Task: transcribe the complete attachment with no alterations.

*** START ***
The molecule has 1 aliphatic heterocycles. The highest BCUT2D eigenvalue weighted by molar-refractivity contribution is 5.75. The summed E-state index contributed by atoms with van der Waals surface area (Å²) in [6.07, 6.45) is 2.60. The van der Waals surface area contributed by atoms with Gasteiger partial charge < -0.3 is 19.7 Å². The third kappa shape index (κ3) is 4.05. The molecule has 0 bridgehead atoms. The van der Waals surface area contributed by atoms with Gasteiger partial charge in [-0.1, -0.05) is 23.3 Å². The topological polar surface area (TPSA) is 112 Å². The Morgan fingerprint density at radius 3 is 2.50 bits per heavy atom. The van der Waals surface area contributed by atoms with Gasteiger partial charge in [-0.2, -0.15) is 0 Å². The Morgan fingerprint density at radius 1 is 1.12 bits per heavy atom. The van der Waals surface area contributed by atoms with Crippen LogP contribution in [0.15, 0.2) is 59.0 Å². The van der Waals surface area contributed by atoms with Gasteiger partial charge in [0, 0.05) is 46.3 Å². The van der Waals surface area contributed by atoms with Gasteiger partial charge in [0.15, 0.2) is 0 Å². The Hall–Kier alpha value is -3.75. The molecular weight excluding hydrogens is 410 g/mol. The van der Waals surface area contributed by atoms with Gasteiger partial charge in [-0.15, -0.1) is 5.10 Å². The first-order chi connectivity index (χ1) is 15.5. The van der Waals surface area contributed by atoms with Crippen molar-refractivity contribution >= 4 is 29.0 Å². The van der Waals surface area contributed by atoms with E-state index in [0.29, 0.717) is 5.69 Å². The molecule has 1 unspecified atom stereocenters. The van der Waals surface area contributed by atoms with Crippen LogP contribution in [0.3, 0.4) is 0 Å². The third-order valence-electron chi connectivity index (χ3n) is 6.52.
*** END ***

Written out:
The molecule has 1 aliphatic heterocycles. The highest BCUT2D eigenvalue weighted by molar-refractivity contribution is 5.75. The summed E-state index contributed by atoms with van der Waals surface area (Å²) in [6.07, 6.45) is 2.60. The van der Waals surface area contributed by atoms with Gasteiger partial charge < -0.3 is 19.7 Å². The third kappa shape index (κ3) is 4.05. The molecule has 0 bridgehead atoms. The van der Waals surface area contributed by atoms with Gasteiger partial charge in [-0.1, -0.05) is 23.3 Å². The topological polar surface area (TPSA) is 112 Å². The Morgan fingerprint density at radius 3 is 2.50 bits per heavy atom. The van der Waals surface area contributed by atoms with Gasteiger partial charge in [-0.2, -0.15) is 0 Å². The Morgan fingerprint density at radius 1 is 1.12 bits per heavy atom. The van der Waals surface area contributed by atoms with Crippen LogP contribution in [0.15, 0.2) is 59.0 Å². The van der Waals surface area contributed by atoms with Gasteiger partial charge in [0, 0.05) is 46.3 Å². The van der Waals surface area contributed by atoms with Gasteiger partial charge in [0.15, 0.2) is 0 Å². The Hall–Kier alpha value is -3.75. The molecular weight excluding hydrogens is 410 g/mol. The van der Waals surface area contributed by atoms with Gasteiger partial charge in [-0.15, -0.1) is 5.10 Å². The first-order chi connectivity index (χ1) is 15.5. The van der Waals surface area contributed by atoms with Crippen molar-refractivity contribution >= 4 is 29.0 Å². The van der Waals surface area contributed by atoms with E-state index in [0.29, 0.717) is 5.69 Å². The molecule has 1 unspecified atom stereocenters. The van der Waals surface area contributed by atoms with Crippen LogP contribution in [0.3, 0.4) is 0 Å². The third-order valence-electron chi connectivity index (χ3n) is 6.52.